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Cycas media

Family

Cycadaceae

Botanical Name

Cycas media R.Br.

Brown, R. (1810) Prodromus Florae Novae Hollandiae: 348. Type: Queensland, Calder Island, 16 Oct. 1802, R. Brown; holo: BM; iso: K.

Synonyms

Cycas media R.Br. var. media, Prodromus 16(2): 528(1868), Type: ?.

Common name

Palm, Nut; Zamia Palm; Zamia Nut; Zamia; Queensland Cycas; Palm, Cycad; Nut Palm; Cycas; Cycad Palm; Cycad; Tree Zamia

Stem

Stem usually unbranched, rather squat and thick, seldom attaining 6 m in height.

Leaves

Compound leaf petiole armed with a few short sharp spines below the basal leaflets. Leaflet blades about 14-28 x 0.5-0.8 cm and subtend quite a high angle with the compound leaf rhachis, usually about 60 or more.

Flowers

Male 'flowers' produced in an ovoid cone, about 15-25 x 8-15 cm. Female flowers (megasporophylls) about 20-30 cm long usually with 1-10 ovules borne on the margins of the lamina. Lamina about 3.5-9 x 1.7-3 cm, with an apical spine about 1.5-4 cm long.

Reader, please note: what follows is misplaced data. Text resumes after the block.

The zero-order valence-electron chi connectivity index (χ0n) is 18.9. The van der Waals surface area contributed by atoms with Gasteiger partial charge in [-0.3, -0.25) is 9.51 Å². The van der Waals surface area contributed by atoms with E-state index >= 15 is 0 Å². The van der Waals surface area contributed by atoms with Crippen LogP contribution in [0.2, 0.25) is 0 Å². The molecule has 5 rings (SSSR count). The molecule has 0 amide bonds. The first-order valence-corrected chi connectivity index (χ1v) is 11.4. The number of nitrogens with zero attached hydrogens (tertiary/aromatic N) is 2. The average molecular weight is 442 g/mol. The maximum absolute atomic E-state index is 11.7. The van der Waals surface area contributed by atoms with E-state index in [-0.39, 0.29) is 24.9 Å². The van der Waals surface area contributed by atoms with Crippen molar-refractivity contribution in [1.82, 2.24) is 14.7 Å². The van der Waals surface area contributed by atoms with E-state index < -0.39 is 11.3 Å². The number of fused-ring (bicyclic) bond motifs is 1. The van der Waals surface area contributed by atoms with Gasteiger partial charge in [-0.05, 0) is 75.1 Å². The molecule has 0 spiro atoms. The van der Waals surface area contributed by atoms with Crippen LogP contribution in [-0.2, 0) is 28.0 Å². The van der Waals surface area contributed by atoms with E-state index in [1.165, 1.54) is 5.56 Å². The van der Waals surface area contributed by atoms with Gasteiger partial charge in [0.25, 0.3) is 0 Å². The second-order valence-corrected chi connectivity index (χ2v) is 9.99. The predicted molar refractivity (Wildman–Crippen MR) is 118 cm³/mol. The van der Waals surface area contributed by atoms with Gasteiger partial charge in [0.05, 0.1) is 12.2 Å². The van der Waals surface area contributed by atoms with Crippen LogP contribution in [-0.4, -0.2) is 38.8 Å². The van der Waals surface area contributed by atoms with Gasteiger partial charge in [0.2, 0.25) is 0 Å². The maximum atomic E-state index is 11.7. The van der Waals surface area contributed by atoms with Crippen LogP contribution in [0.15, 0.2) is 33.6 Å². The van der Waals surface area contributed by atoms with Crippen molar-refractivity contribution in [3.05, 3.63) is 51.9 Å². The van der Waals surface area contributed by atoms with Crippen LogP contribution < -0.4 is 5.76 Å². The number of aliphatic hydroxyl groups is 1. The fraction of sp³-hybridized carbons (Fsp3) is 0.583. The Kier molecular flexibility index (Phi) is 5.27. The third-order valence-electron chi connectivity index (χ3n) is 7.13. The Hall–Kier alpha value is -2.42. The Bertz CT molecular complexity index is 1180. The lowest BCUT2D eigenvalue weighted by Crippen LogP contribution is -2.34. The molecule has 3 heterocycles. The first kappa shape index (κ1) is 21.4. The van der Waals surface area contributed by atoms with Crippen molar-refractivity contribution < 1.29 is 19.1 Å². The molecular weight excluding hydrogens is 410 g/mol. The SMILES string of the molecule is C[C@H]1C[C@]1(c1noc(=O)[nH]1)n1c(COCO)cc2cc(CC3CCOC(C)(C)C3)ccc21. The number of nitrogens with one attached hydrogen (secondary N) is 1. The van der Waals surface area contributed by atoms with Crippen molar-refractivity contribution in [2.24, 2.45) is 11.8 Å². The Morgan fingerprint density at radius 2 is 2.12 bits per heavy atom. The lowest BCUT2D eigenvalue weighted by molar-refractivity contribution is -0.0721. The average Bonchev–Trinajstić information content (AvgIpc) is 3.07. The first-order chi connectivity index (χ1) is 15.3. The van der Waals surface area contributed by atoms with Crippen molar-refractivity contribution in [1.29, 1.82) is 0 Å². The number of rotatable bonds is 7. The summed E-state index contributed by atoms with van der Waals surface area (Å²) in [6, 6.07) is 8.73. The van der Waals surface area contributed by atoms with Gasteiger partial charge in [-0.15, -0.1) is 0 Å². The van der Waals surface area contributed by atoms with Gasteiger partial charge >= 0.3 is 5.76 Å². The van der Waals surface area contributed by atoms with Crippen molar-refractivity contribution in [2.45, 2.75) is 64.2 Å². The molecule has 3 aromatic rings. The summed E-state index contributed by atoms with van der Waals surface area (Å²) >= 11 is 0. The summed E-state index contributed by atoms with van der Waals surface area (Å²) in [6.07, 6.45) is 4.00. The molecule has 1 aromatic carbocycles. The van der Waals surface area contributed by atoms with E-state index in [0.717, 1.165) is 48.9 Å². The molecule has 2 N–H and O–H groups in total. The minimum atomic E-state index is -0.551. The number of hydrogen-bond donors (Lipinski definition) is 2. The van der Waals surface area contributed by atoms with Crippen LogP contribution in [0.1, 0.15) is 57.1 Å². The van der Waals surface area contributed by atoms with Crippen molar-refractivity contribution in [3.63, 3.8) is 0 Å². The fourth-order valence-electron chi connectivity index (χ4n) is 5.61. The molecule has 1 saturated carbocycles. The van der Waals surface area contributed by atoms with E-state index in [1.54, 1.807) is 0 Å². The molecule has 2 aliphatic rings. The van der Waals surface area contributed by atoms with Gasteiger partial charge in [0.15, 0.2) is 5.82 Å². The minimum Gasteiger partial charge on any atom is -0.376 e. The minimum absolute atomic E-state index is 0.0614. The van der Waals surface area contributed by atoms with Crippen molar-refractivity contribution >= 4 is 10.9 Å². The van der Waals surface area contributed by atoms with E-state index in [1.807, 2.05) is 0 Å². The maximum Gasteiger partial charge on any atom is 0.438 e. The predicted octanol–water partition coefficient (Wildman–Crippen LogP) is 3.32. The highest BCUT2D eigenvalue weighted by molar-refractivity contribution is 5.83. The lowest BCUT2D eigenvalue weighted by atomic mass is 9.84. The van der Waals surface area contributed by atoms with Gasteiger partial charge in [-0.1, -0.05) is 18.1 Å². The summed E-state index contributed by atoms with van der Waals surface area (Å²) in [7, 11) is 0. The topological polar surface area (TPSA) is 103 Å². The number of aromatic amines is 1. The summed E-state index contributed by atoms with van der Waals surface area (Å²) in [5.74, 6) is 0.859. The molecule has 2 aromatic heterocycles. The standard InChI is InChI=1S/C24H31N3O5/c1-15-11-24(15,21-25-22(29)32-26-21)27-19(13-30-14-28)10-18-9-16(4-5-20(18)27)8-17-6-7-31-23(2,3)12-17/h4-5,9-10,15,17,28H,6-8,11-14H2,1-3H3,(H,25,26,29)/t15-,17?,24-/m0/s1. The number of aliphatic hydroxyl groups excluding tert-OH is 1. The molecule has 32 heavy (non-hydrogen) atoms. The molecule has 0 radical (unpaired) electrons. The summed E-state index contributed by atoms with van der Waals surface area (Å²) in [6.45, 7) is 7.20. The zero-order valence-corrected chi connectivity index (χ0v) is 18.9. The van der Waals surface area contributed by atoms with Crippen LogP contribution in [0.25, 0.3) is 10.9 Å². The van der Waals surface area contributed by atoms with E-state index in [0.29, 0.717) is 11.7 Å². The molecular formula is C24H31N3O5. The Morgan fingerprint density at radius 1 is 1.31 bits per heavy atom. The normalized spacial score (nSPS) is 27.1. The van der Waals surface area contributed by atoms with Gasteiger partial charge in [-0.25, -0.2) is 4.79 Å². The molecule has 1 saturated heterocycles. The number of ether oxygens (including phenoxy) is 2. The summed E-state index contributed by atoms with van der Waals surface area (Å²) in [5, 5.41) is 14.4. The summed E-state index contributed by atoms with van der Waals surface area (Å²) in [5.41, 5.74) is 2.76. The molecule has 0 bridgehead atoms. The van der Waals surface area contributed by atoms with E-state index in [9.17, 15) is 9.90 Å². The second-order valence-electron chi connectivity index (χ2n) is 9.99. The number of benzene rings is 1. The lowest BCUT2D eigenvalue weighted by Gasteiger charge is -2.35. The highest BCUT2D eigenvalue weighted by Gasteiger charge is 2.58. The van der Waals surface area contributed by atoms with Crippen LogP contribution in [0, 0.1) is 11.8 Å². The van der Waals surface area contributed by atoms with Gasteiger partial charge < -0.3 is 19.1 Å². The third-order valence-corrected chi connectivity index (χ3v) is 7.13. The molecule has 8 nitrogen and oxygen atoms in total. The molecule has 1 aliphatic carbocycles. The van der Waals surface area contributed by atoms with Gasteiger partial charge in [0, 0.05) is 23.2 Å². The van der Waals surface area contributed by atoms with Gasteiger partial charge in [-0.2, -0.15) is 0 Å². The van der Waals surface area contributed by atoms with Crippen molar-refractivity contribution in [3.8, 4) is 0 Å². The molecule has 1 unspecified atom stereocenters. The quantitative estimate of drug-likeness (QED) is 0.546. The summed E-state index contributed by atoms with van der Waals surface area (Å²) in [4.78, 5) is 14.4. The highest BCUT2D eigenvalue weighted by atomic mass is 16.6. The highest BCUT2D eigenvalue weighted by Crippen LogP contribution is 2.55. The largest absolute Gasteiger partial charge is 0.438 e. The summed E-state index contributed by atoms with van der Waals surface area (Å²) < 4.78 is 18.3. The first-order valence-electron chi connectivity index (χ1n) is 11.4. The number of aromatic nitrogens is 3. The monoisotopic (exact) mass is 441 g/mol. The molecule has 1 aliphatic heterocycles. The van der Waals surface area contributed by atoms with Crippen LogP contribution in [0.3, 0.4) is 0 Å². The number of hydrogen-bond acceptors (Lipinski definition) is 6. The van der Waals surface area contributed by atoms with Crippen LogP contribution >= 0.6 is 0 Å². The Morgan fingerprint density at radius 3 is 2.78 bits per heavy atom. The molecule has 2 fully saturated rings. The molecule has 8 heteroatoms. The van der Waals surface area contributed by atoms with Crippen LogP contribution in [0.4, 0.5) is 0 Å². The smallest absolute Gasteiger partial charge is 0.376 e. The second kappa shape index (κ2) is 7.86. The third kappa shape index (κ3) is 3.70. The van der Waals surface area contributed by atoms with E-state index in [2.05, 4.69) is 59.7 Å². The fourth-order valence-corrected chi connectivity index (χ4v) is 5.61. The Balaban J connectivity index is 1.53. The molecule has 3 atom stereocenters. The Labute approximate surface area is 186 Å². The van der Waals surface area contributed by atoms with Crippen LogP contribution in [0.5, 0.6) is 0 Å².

Fruit

Fruit or seed-bearing structures densely clothed in tortuous pale brown hairs and drawn out into a long spine at the apex. Seeds about 31-38 x 26-32 mm with a fleshy sarcotesta about 3-4 mm thick. Testa or endocarp with a small indentation at one end.

Seedlings

Cataphylls about 3, clothed in rusty brown hairs. First true leaf compound with about 20 leaflets, midrib raised on the upper surface. At the tenth leaf stage: leaflet blade about 5 mm wide with a conspicuous raised midrib but no other obvious venation. Spines present towards the apex of the petiole. Taproot thick and swollen, carrot-like (Daucus carota). Coralloid roots present and sections of these roots reveal congregations of blue-green algae.

Distribution and Ecology

Occurs in CYP, NEQ and southwards as far as coastal central Queensland. Altitudinal range from near sea level to about 1000 m. Usually grows in open forest but occasionally found in beach forest, monsoon forest and vine thickets. Also occurs in New Guinea.

Natural History

The fruits and seeds of this species are poisonous. The first case occurred in 1770 on the Endeavor River when sailors on the Endeavor became ill after eating raw seeds. Later some of the pigs died after being fed on the seeds. Aborigines apparently ate the seeds only after careful preparation. Young leaves are poisonous to cattle. Everist (1974).

A very hardy plant, commonly planted in gardens or rockeries.

CYP

X

NEQ

X

Shrub (woody or herbaceous, 1-6 m tall)

X

RFK Code

3265